The opinion of the court was delivered by: BOLDT
The court finds the indictment charging defendant with violating 50 App. U.S.C. § 462(a), by refusing to be inducted into the Armed Forces after being properly selected for military service, is sufficient although the word "knowingly" is not expressly contained in the indictment. The offense is charged in the language of the statute and citation of the pertinent statute is provided pursuant to Rule 7(c), Federal Rules of Criminal Procedure. The statute itself does not mention a "knowing" refusal to be inducted in its language and formal words are unnecessary to an indictment where the allegations fairly import guilty knowledge and intent on the part of defendant. See: Madsen v. United States, 165 F.2d 507 (10th Cir. 1947). The word "refuse" contains within it an implication of guilty knowledge on the part of the actor. Compare: Grant v. United States, 291 F.2d 746 (9th Cir. 1961). Finally, the indictment charges defendant indicated his refusal of induction in writing, thus dispelling all doubt but that knowledge and intent is attributed to defendant by the charge.
2. Duty to Report for Induction.
Defendant requested and was granted permission by his Local Board to delay reporting for induction by one day and to drive directly to the induction center. Defendant's duty to report is derived from the Order to Report for Induction issued March 31, 1966 and directions issued October 3, 1966. Defendant's conduct in requesting and receiving permission to delay reporting for induction by one day did not vitiate the legal effect of the induction order, pursuant to which defendant's duty to report was a continuing one from day to day. See: 32 C.F.R. 1632.14.
3. Effect of Postponement.
No statutory authority imposes a time limitation on the validity of an Order to Report for Induction. The power of the Local Board to grant a formal postponement of induction is limited to a maximum period of 120 days under 32 C.F.R. 1632.2(a), which section in no way limits the operative effect of the Induction Order itself. See: 32 C.F.R. 1632.2, subsection (d).
4. Classification of Defendant.
b. Arbitrary refusal to reclassify defendant. The court finds the Local Board has fully and fairly considered all evidence presented to it by defendant in support of his claim for re-classification in Class I-O. Much of the material supplied by defendant was presented after the issuance of an induction order on March 31, 1966 and pertained to circumstances under defendant's control, thereby invoking the prohibition of 32 C.F.R. 1632.2 that the classification shall not be reopened in such a situation. "New Facts" listed by defendant in his trial brief, other than those within the prohibition of section 1632.2, are recited opinions of friends and associates of defendant concerning the sincerity of defendant's beliefs and merely cumulative evidence; nothing in the material before the Local Board explains or defines the substance and duration of defendant's religious training in so far as religious opposition to military service is concerned. All material relied upon by defendant was considered by the Local Board, either at defendant's personal appearance before the Board or in the two courtesy interviews granted defendant. The refusal of the Local Board to reclassify defendant, in view of the inadequate cumulative nature of the material presented to it by defendant, the unanimous classification of defendant in Class I-A by the appellate boards, and the evidence before the Local Board, was in no way arbitrary or capricious agency action.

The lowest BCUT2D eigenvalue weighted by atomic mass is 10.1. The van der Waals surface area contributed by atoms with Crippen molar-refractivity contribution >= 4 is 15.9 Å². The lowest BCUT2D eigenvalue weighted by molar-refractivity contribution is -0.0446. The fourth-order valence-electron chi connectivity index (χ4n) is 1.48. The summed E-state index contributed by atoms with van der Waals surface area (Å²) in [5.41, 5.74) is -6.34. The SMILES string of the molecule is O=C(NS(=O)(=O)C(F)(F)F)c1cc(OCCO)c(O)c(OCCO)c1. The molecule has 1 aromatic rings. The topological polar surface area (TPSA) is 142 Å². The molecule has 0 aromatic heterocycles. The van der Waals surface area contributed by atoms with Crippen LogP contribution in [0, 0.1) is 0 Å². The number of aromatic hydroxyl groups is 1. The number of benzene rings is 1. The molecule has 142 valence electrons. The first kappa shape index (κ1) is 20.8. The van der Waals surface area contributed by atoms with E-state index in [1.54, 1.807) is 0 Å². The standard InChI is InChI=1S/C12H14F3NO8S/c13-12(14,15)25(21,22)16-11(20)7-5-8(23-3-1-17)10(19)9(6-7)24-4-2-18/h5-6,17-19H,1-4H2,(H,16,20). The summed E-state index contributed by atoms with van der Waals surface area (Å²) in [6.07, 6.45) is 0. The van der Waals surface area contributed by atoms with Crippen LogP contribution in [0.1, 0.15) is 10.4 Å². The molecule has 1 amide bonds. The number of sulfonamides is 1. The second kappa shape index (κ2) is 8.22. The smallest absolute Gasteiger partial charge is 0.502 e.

c. Basis in fact for defendant's classification. On a careful review of the entire record, considered as a whole, the court is satisfied a factual basis supported classification of defendant in Class I-A-O and Class I-A. If the record shows evidence supporting the Board's decision, the court may not substitute its judgment for that of the Board as to proper classification of a registrant. The sole issue for the court is whether or not the record contains direct or circumstantial evidence upon which the classification could reasonably have been based. If so, the determination of the Board is final, even though it may be erroneous. See: Estep v. United States, 327 U.S. 114, 66 S. Ct. 423, 90 L. Ed. 567 (1946).
A partial list of facts which could have been relied upon by the selective service boards in arriving at defendant's classification might include: (a) the absence of credible evidence concerning the training received by defendant in so far as opposition to war is concerned; (b) the ambiguity as to the time when defendant embraced religious views incompatible with military obligations and the apparent synchronization of such views with defendant's eligibility for military service; (c) defendant's unemployment, record of juvenile delinquency, and dilettante knowledge of Scriptures. In this connection the court states it was not favorably impressed by defendant's demeanor and testimony with respect to either the defendant's integrity or sincerity. These and other facts, inferable from the record, considered as a ...